radiation received from a small solid angle centred on the sun’s disc, on a plane normal to its direction

3.6
diffuse radiation
hemispherical radiation (3.2) minus coplanar direct radiation (3.4)

Note 1 to entry: For the purposes of solar energy technology, diffuse radiation includes solar radiation scattered

in the atmosphere as well as solar radiation reflected by the ground, depending on the inclination of the receiver

surface.
[SOURCE: ISO 9060:2018, 3.4, modified — Note 2 to entry was deleted.]
3.7
diffuse horizontal irradiance
DHI

global horizontal irradiance (3.3) minus coplanar direct (the portion emanating from the solar disk and

from the circumsolar region of the sky within a subtended full angle of 5°)
[SOURCE: IEC 61724-1:2017]
3.8
plane of array irradiance
POA

sum of direct, diffuse, and ground-reflected irradiance incident upon the frontside of an inclined surface

parallel to the plane of the modules in the PV array
[SOURCE: IEC 61724-1:2017]
3.9
reflected irradiance

ground-reflected irradiance incident upon a defined surface, typically parallel to the plane of the

modules in the (bifacial) PV array
[SOURCE: IEC 61724-1:2017]
3.10
rearside plane of array irradiance
REAR
POA

sum of direct, diffuse, and ground-reflected irradiance incident on the back side of an inclined surface

parallel to the plane of the modules in the PV array
[SOURCE: IEC 61724-1:2017]
2 © ISO 2021 – All rights reserved
---------------------- Page: 7 ----------------------
ISO/TR 9901:2021(E)
3.11
reflected horizontal irradiance
RHI

ground-reflected irradiance incident upon a surface, oriented horizontally facing down

[SOURCE: IEC 61724-1:2017]
3.12
accuracy class

class of measuring instruments or measuring systems that meet stated metrological requirements that

are intended to keep measurement errors or instrumental uncertainties within specified limits under

specified operating conditions
[SOURCE: JCGM 200:2012]
3.13
sample
data acquired from a sensor or measuring device
[SOURCE: IEC 61724-1:2017]
3.14
sampling interval
time between samples
[SOURCE: IEC 61724-1:2017]
3.15
record
data recorded and stored in data log, based on acquired samples
[SOURCE: IEC 61724-1:2017]
3.16
recording interval
time between records
[SOURCE: IEC 61724-1:2017]
3.17
clearness index

ratio of the global horizontal irradiance (3.3) to the irradiance that would be available without the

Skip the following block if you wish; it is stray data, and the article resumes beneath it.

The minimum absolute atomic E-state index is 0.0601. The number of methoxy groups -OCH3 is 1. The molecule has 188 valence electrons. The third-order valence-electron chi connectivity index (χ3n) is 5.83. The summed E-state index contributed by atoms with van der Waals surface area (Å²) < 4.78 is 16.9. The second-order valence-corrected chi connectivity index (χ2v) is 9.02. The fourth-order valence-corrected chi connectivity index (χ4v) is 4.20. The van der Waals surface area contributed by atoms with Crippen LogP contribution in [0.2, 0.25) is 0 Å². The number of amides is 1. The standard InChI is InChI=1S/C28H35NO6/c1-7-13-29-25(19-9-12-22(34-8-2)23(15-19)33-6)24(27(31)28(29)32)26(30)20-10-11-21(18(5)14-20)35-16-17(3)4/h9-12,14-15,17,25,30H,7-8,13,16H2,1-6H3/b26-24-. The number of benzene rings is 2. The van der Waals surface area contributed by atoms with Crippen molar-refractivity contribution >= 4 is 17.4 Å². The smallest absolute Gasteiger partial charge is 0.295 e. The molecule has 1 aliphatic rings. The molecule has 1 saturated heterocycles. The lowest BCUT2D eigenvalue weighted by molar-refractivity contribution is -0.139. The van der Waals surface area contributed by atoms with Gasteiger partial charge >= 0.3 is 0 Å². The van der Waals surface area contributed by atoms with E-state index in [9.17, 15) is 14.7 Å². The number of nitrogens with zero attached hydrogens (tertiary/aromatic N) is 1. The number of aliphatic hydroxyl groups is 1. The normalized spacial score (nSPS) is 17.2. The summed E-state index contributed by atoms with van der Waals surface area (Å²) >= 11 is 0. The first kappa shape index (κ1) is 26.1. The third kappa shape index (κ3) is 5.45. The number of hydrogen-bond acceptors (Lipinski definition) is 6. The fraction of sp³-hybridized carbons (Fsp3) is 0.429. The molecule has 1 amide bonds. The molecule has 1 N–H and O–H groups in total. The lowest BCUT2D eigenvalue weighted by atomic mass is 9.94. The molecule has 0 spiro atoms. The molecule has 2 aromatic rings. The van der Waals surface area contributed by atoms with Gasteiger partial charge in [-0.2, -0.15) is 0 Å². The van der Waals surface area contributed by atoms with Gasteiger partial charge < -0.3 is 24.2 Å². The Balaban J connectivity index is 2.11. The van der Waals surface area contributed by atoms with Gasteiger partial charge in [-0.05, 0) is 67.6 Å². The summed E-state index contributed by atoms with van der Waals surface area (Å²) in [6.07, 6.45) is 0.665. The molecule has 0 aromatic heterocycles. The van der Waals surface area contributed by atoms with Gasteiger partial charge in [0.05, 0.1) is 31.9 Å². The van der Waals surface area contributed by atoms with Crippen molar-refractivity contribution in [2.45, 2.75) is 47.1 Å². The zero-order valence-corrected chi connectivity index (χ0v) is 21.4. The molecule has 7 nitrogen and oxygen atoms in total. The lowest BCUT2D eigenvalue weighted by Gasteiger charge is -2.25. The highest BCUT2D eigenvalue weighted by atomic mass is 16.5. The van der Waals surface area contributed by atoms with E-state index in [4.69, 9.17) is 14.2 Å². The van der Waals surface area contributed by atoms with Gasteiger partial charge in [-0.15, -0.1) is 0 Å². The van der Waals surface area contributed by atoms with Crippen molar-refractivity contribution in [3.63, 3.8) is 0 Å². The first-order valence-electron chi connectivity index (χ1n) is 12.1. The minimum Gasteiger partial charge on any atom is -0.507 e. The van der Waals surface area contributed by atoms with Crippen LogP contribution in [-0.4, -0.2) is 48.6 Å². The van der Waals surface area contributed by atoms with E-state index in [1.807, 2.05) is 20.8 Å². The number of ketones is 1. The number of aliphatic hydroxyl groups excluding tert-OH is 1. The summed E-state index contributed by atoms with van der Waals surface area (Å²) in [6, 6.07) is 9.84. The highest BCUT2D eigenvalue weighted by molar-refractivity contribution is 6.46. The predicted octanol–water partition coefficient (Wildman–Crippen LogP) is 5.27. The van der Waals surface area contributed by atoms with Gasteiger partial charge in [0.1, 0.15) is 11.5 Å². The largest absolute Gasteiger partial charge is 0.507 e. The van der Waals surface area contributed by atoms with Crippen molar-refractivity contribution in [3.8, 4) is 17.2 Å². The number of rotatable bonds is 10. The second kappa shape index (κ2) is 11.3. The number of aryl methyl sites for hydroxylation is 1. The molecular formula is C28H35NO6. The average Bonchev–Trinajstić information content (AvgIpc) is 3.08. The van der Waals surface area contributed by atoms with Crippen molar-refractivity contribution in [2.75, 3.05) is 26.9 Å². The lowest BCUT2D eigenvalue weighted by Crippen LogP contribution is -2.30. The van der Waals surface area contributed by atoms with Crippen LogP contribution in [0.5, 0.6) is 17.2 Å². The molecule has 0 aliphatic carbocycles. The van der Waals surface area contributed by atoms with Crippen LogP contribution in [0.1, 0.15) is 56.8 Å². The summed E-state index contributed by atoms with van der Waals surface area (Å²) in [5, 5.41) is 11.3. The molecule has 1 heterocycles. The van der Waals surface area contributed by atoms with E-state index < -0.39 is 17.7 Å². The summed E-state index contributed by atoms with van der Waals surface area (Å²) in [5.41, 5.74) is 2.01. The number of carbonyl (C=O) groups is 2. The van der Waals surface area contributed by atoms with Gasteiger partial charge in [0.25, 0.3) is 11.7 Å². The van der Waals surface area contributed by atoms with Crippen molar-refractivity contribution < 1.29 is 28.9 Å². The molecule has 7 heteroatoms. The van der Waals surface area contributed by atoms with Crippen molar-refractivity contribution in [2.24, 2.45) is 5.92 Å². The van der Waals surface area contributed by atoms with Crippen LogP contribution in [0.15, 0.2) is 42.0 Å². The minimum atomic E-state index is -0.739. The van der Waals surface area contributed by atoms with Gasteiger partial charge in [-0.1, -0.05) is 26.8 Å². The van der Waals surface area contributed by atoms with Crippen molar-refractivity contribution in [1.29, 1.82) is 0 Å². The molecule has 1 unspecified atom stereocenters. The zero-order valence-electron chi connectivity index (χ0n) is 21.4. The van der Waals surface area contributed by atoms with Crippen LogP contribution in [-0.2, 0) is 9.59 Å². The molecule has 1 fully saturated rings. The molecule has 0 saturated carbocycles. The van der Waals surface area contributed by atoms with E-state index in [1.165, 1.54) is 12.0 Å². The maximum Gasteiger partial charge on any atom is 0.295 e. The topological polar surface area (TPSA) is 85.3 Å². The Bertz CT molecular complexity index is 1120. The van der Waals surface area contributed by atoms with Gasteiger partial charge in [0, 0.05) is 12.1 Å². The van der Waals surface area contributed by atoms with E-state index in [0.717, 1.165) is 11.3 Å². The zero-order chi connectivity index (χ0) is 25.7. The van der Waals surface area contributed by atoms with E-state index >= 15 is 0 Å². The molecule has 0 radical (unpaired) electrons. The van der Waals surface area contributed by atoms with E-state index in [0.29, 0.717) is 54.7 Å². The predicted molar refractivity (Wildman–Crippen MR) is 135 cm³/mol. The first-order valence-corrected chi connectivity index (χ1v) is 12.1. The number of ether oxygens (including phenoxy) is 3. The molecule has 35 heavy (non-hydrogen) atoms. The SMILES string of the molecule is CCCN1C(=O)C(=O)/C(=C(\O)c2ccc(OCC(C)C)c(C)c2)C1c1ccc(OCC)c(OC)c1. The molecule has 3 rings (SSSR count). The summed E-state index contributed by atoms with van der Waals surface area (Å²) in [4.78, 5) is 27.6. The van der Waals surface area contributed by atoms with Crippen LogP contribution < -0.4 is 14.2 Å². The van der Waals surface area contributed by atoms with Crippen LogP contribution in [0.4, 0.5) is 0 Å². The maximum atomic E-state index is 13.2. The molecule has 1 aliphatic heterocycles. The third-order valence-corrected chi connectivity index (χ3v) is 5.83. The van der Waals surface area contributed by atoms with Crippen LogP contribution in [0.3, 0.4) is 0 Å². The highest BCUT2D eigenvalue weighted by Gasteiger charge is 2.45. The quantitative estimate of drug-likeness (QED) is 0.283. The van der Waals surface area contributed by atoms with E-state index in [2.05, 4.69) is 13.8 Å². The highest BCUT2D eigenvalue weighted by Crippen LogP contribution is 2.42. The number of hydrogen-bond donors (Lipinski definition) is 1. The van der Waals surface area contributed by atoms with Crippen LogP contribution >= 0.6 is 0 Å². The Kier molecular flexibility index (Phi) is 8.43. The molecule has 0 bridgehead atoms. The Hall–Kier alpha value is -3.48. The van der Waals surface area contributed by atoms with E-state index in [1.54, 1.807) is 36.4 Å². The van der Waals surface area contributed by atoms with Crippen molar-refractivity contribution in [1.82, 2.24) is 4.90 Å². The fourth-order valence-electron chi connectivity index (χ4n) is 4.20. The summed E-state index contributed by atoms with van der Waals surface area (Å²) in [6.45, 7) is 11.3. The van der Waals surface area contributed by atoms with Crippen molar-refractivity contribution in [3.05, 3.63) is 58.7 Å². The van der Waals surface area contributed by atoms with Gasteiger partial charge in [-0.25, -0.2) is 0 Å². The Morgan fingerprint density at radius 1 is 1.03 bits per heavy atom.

earth’s atmosphere (i.e. the GHI divided by the extra-terrestrial irradiance received at the same sun

incidence angle, k = G/G )

Note 1 to entry: The extra-terrestrial irradiance at normal incidence used for calculation of the clearness index

[17]

is the Solar constant (1361,1 W/m²) corrected by a sinusoidal variation of amplitude 3,3 % to account for the

sun-earth distance variation over the year. The clearness index may be considered as an attenuation factor of the

atmosphere or the atmospheric transmittance.
3.18
reference operating condition
reference condition

operating condition prescribed for evaluating the performance of a measuring instrument or measuring

system or for comparison of measurement results

Note 1 to entry: For practical purposes these are often the conditions for which the calibration is valid.

[SOURCE: JCGM 200:2012]
© ISO 2021 – All rights reserved 3
---------------------- Page: 8 ----------------------
ISO/TR 9901:2021(E)
3.19
calibration of a pyranometer

determination of the instrument sensitivity, under well-defined reference operating conditions (3.18)

Note 1 to entry: See also ISO 9846.
4 Selection of pyranometers and accessories
4.1 General

A pyranometer performs a hemispherical irradiance measurement in W/m . It is important to realize

[21]

that in many applications for example when working according to monitoring standards IEC 61724-1 ,

[22] [3]

ASTM G183 and WMO a measurement are accompanied by a time stamp. Both the irradiance and

the time stamp have a measurement uncertainty. See 5.2.5.2 and 5.6 for more details on uncertainty

evaluation.

The pyranometer selection is often based on the wish to attain a certain measurement uncertainty.

There also may be other considerations:

a) Task-specific criteria, such a maximum response time, or the requirement to comply with a

standard.

b) Operational criteria, such as dimensions, weight, stability, measures to mitigate dew, frost,

precipitation and soiling, and maintenance requirements of the instrument and accessories.

c) Economic criteria, costs of mechanical and electrical integration in a system depend on the

instrument characteristics. Also costs of recalibration, inspection and maintenance may be

considered.

When selecting an instrument there are two common ways to make a choice, described in the following

clauses:
— related to the pyranometer accuracy class;
— related to the specifications of the pyranometer and its accessories.
4.2 Pyranometer selection based on accuracy class

In some applications the choice of instrument is driven by the pyranometer accuracy class. The class

is often, but not necessarily related to the type, i.e. the technology used (e.g. with photodiode or

thermopile sensors).

The choice of a certain accuracy class is often driven by the requirements of standards. Table 1

summarizes the required pyranometer accuracy class for the most common application of PV system

performance monitoring according to IEC.

NOTE IEC 61724-1 is due for revision in 2021, and requirements will possibly change.

ISO 9060:2018 defines 3 pyranometer classes, A, B and C. These classes are “accuracy classes”, which

are defined by JCGM 200:2012 to meet stated metrological requirements that are intended to keep

measurement errors or instrumental uncertainties within specified limits under specified operating

[24]
conditions .

The accuracy classification as used in ISO 9060 does not by definition mean that a higher class

pyranometer will provide a higher accuracy measurement; this entirely depends on the application.

Besides classification as class A, B, and C, ISO 9060 makes a further distinction between 2 main types